There’s a new platform for makers and designers: Ribblr. I’m new on there and here’s my mini-review.
Benefits for Designers
The benefits for designers is supposed to be the easy-to-use designer / pattern-writer area, the low fees, and the protection of our patterns.
There’s been a lot of drama over stolen patterns. It’s really disheartening to see your patterns in the hands of dishonest people. And this was definitely one of the main reasons I took a peek into the world of Ribblr.
I also heard there was the ability to earn a commission when someone made something using your patterns.
Benefits for Crocheters
Ribblr is supposed to be user-friendly for the customers as well. But any new platform will take a little bit of time to get used to.
The biggest complaints I’ve read about are the inability to download the patterns (which is actually a feature for designers to protect them from theft, but customers don’t always want to have their patterns ‘stuck’ in the app). There’s also a limited amount of patterns on Ribblr because it’s new.
But, in an effort to broaden my horizons, I’ve decided to try it.
I definitely will NOT be adding all 300+ of my patterns there. It’s way too much work to make my stuff mold into their template. That was the same problem I had with LoveCrafts (so I only have 4 patterns there).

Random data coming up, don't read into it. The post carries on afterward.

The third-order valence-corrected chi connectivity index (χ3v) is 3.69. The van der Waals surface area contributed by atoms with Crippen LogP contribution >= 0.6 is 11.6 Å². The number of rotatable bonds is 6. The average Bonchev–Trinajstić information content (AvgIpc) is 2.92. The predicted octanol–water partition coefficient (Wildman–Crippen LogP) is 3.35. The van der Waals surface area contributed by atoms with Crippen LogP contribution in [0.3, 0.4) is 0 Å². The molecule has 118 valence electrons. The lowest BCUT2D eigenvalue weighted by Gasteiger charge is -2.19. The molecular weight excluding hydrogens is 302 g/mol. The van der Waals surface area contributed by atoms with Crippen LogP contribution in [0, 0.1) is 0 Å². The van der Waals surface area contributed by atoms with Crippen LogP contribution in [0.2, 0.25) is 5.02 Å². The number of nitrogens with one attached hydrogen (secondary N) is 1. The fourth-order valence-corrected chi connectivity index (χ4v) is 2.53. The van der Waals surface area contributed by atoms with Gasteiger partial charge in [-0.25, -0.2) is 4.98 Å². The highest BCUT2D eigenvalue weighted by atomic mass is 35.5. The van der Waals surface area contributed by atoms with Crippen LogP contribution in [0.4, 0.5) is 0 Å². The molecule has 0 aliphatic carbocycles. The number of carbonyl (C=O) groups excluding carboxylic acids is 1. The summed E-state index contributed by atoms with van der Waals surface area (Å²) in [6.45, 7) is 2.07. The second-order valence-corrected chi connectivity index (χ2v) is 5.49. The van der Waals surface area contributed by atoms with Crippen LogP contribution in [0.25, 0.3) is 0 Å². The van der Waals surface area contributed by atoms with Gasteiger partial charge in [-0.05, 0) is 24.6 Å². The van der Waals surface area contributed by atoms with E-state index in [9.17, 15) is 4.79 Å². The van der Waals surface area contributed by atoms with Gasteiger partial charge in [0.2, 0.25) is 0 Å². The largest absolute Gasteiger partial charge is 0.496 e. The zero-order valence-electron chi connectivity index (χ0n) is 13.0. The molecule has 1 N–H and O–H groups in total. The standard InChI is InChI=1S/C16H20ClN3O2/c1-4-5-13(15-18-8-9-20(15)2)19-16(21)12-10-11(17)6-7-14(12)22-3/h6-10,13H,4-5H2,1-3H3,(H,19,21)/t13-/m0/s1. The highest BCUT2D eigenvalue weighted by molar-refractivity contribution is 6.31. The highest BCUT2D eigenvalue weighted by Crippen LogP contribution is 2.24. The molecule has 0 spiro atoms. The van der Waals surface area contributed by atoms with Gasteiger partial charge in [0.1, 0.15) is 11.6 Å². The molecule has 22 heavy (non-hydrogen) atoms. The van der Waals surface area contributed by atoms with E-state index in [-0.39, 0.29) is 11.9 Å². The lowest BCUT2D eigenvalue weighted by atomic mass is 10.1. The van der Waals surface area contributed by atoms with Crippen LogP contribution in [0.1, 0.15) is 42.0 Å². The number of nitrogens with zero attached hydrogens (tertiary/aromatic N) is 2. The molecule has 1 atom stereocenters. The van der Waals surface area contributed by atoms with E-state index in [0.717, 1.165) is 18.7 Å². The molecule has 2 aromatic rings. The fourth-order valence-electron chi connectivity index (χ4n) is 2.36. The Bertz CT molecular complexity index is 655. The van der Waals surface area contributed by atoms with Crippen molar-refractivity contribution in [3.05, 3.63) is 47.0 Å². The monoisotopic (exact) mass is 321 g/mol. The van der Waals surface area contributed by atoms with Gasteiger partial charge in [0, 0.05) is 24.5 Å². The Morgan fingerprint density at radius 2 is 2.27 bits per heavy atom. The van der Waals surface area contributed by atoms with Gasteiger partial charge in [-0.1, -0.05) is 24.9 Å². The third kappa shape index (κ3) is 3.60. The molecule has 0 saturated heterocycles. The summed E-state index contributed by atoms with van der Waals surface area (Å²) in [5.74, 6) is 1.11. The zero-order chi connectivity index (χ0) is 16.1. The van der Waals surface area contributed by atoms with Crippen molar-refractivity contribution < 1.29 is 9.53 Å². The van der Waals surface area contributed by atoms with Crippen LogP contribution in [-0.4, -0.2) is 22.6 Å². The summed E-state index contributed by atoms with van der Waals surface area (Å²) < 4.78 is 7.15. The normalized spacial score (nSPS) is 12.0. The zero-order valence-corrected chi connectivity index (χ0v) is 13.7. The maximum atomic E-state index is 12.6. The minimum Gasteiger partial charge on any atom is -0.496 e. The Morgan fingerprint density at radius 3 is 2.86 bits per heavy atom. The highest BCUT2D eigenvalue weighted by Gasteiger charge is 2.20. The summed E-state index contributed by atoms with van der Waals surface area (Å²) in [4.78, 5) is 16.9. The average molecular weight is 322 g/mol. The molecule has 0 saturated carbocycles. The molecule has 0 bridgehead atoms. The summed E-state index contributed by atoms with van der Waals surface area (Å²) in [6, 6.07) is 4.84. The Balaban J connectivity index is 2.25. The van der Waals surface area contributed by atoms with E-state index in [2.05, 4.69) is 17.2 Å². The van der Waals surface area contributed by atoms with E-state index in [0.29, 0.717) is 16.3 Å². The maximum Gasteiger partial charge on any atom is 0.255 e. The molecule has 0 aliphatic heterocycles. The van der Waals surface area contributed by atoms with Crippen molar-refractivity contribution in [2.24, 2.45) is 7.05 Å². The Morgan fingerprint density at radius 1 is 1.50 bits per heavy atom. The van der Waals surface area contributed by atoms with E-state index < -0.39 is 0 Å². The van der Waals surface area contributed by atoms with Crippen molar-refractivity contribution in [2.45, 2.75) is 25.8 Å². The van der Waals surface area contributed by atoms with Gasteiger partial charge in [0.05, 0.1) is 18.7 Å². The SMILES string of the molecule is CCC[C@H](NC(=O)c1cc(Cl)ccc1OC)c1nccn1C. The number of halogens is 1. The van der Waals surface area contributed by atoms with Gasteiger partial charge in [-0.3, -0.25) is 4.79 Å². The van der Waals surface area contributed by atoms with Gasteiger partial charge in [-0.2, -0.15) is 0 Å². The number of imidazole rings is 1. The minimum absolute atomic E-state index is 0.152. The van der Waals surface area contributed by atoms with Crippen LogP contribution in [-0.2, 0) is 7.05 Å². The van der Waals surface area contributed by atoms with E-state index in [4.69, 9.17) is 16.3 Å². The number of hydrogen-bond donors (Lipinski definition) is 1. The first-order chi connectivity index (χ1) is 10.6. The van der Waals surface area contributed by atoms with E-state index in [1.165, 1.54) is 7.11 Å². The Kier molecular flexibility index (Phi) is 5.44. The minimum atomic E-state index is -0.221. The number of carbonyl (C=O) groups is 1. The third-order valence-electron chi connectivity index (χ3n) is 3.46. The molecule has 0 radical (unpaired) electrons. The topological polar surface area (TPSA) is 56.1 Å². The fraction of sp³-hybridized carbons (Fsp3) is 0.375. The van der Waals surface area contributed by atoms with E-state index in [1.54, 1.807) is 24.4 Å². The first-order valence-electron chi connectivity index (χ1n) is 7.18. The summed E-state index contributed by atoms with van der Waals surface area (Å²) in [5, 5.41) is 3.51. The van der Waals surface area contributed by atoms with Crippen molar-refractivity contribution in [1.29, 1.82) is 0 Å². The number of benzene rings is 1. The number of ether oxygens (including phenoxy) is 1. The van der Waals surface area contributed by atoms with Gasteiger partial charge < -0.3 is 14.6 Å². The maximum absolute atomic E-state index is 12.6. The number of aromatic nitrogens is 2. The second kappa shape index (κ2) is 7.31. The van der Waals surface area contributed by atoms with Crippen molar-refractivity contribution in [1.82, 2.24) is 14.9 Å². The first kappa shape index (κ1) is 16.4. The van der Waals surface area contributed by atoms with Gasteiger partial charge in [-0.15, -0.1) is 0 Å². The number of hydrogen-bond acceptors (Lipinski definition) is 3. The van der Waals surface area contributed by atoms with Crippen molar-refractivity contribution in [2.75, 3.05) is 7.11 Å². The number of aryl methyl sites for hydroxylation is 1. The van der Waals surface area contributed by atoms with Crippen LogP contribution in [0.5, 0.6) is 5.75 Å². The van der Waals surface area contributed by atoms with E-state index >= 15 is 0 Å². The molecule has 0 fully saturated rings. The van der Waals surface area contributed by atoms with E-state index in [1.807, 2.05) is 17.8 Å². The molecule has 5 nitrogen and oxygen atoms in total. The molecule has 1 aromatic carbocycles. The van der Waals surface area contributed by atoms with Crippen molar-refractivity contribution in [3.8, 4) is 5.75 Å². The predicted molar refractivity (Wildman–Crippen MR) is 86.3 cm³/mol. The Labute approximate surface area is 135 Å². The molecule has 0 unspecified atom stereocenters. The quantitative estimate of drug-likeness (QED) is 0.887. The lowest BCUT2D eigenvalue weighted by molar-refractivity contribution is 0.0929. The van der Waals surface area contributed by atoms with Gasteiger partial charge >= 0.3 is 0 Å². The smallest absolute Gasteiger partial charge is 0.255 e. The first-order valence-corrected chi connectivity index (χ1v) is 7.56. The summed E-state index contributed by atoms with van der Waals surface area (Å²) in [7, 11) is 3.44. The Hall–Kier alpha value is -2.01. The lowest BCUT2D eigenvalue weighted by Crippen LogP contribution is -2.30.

I’ve got 2 listings on Ribblr, but they are both for the same pattern: Book Dragon. One uses the interlocking crochet method and the other uses the overlay mosaic crochet method. However, I’ve added the downloadable PDF for BOTH TECHNIQUES in each listing.
Ribblr boasts about the interactive pattern reader that keeps your place and helps you know what row you’re on. If I redrew my chart on there it would interactive as well (but no way am I redrawing the chart for Book Dragon, it’s huuuuuuuge).
This interactive pattern template probably works well for some things, but it isn’t great for my patterns where I offer two techniques for every design.
Not all designers will offer a downloadable PDF on Ribblr (it kind of defeats the purpose of forcing customers to stay within the platform) but since the only way to get my charts into the pattern was to upload a PDF I am already at risk of someone selling that file. Thus, I also added the full PDF of both techniques into each listing.
One of the things I made a conscious decision about with my listings on Etsy and Ravelry was that BOTH TECHNIQUES should be available to anyone who purchased the pattern.
I didn’t want anyone to grab the pattern and not realize it was the wrong technique. Plus, most people are going to be making it once, using one technique, so the very few people who want both options can just think of it as a bonus instead of risking someone not getting what they want.
Anyway, my review on Ribblr so far is that it was relatively easy to setup as a designer but as a customer I’d rather have the PDF. I also don’t like trying to adjust my unique patterns to fit into a template that is meant for basic crochet designs.
Unless I see a surge in popularity there, I won’t be putting much time into at all. It has reminded me that I meant to add more patterns to LoveCrafts – but my complaint there is basically the same thing: it’s too much work adjusting my pattern to fit their template.